AO: The voice and tone we try to strike is to get viewers excited so we try to keep it upbeat and entertaining… or even epic. But we always want to keep it conversational, and [sighs] I want to say human but that’s such an overused term. We want you to feel like an ‘excited friend’ is telling you about something.

DD: How do you balance making videos in-house versus working with a company from the outside?

AO: One of the challenges for us as a company is that we’re 100 percent remote and our team is fast approaching 200 people. If we were all under one roof, I’d have the opportunity to do more live action stuff but because we’re remote and value being able to hire the best talent from anywhere, there are times we bring in outside vendors. We do that for events a lot of the time. We are currently working on a documentary called ‘Design Disruptors’ where we’ve partnered with very experienced film professionals to go behind the scenes of the world’s leading tech companies like Uber, AirBnB and Netflix to learn how they make their design-focused products. Our philosophy is: how can we hire the best people for the job?

DD: What makes a video project successful?

AO: It depends on the project. Sometimes I’ll ask the product manager’s “How do we define success?” and “How do we define failure? If this video fails, how would that happen?” I’m still learning a lot but I think knowing how to edit yourself is really important. That ties into keeping people’s attention; making something that is self aware enough to take viewers context into account. Instead of making a three minute video for your homepage, it’s better to make a short one because people don’t know if they’re ready to invest three minutes into your product, but everyone can spare 45 or 60 seconds upon visiting your site.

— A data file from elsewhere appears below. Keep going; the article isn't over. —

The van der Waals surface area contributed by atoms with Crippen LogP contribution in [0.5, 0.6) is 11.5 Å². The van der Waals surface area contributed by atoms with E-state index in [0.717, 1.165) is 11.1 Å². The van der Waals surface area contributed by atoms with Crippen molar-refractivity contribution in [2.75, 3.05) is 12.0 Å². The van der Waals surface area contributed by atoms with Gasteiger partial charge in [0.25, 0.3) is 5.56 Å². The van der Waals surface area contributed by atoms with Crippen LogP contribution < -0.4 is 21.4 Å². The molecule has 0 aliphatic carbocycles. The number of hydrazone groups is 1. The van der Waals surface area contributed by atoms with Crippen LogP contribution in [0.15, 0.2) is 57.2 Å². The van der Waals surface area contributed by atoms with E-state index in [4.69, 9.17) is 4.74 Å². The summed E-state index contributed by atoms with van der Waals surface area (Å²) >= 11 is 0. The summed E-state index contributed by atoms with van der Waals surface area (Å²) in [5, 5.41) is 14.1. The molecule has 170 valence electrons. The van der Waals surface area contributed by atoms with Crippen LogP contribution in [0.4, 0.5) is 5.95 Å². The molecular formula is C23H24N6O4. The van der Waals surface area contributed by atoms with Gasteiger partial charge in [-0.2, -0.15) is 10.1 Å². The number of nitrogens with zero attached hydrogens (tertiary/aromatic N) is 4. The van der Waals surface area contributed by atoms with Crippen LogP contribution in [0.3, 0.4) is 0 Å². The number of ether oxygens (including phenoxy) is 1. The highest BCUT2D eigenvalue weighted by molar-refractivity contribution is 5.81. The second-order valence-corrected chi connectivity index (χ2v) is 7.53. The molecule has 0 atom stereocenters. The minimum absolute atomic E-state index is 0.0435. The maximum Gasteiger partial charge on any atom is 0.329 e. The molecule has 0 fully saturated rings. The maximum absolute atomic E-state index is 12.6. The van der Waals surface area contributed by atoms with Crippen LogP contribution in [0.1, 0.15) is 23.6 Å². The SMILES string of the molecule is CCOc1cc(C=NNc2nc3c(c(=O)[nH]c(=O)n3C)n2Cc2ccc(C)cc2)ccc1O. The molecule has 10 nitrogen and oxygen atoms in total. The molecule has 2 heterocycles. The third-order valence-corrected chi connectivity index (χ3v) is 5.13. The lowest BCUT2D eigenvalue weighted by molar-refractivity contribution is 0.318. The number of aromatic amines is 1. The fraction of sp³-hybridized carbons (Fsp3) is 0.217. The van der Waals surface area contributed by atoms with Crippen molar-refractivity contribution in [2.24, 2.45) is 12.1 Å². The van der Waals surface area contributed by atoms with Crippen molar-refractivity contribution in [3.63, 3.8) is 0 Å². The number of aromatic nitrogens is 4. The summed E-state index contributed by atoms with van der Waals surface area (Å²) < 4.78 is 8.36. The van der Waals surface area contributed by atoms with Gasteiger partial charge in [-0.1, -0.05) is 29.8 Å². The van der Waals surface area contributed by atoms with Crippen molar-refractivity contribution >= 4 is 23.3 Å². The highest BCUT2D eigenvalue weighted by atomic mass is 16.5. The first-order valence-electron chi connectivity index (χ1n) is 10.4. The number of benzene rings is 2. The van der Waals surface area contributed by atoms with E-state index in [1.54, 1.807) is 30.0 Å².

I like Wistia because I can track engagement levels across all of my videos, which is a good way to tell if people are watching and if I’m keeping their attention or not. At the end of the project, I can determine if I did a good job showcasing other people’s hard work.

DD: What advice do you have for companies who are thinking about giving video a try?

AO: Starting small is good and picking the right platform is important. This could mean starting with 30 second videos on Twitter and showcasing lesser known, but really helpful, things about your product or company. Those videos could be really basic and not have high complexity or production value but because it’s on Twitter or Instagram, people will still be receptive to it. Starting on social is a good place to get involved with making video.

It’s a really powerful thing to showcase the people and faces that make up your company rather than just your logo or website. Honestly, just starting video in any way is one of the best things you can do. Whenever you begin your video process you’re going to look back on it months later and go “Wow, look how far we’ve come”, but you can’t come to that realization until you start.

DD: Lastly, what’s the best part of your job?

AO: Working remotely is pretty awesome. I have lived in three different cities since I started at InVision two years ago. Plus, I get to interact with so many different people from so many different places, and it doesn’t feel any different as if I was working in an office with them… except we probably get more work done.

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Laura Irons
Director of Partnerships